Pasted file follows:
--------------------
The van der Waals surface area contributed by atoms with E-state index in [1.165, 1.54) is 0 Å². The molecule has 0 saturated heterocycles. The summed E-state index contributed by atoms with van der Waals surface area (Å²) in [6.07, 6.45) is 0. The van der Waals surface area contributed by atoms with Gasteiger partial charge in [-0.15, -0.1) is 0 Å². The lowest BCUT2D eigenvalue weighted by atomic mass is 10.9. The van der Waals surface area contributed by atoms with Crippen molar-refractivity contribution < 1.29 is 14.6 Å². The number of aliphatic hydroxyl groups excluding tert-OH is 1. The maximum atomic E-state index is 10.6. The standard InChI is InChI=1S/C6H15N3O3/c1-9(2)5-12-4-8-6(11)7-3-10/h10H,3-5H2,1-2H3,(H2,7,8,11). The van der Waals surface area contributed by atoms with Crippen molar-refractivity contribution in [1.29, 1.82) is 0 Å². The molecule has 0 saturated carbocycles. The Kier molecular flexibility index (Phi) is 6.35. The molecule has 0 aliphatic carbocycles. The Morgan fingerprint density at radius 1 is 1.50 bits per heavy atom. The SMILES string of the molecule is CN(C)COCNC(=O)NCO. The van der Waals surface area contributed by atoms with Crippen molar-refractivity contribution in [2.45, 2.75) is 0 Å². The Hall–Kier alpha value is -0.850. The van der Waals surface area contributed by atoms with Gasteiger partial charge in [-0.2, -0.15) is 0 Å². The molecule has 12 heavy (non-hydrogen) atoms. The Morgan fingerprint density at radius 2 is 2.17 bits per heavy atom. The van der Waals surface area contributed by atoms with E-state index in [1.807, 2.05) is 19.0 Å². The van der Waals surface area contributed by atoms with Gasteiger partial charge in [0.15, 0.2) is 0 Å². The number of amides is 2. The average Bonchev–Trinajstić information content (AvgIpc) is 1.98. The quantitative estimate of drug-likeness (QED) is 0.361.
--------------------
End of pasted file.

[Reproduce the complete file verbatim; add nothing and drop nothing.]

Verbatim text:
The van der Waals surface area contributed by atoms with E-state index in [1.165, 1.54) is 0 Å². The molecule has 0 saturated heterocycles. The summed E-state index contributed by atoms with van der Waals surface area (Å²) in [6.07, 6.45) is 0. The van der Waals surface area contributed by atoms with Gasteiger partial charge in [-0.15, -0.1) is 0 Å². The lowest BCUT2D eigenvalue weighted by atomic mass is 10.9. The van der Waals surface area contributed by atoms with Crippen molar-refractivity contribution < 1.29 is 14.6 Å². The number of aliphatic hydroxyl groups excluding tert-OH is 1. The maximum atomic E-state index is 10.6. The standard InChI is InChI=1S/C6H15N3O3/c1-9(2)5-12-4-8-6(11)7-3-10/h10H,3-5H2,1-2H3,(H2,7,8,11). The van der Waals surface area contributed by atoms with Crippen molar-refractivity contribution in [1.29, 1.82) is 0 Å². The molecule has 0 saturated carbocycles. The Kier molecular flexibility index (Phi) is 6.35. The molecule has 0 aliphatic carbocycles. The Morgan fingerprint density at radius 1 is 1.50 bits per heavy atom. The SMILES string of the molecule is CN(C)COCNC(=O)NCO. The van der Waals surface area contributed by atoms with Crippen molar-refractivity contribution in [2.45, 2.75) is 0 Å². The Hall–Kier alpha value is -0.850. The van der Waals surface area contributed by atoms with Gasteiger partial charge in [-0.2, -0.15) is 0 Å². The molecule has 12 heavy (non-hydrogen) atoms. The Morgan fingerprint density at radius 2 is 2.17 bits per heavy atom. The van der Waals surface area contributed by atoms with E-state index in [1.807, 2.05) is 19.0 Å². The van der Waals surface area contributed by atoms with Gasteiger partial charge in [0.15, 0.2) is 0 Å². The number of amides is 2. The average Bonchev–Trinajstić information content (AvgIpc) is 1.98. The quantitative estimate of drug-likeness (QED) is 0.361.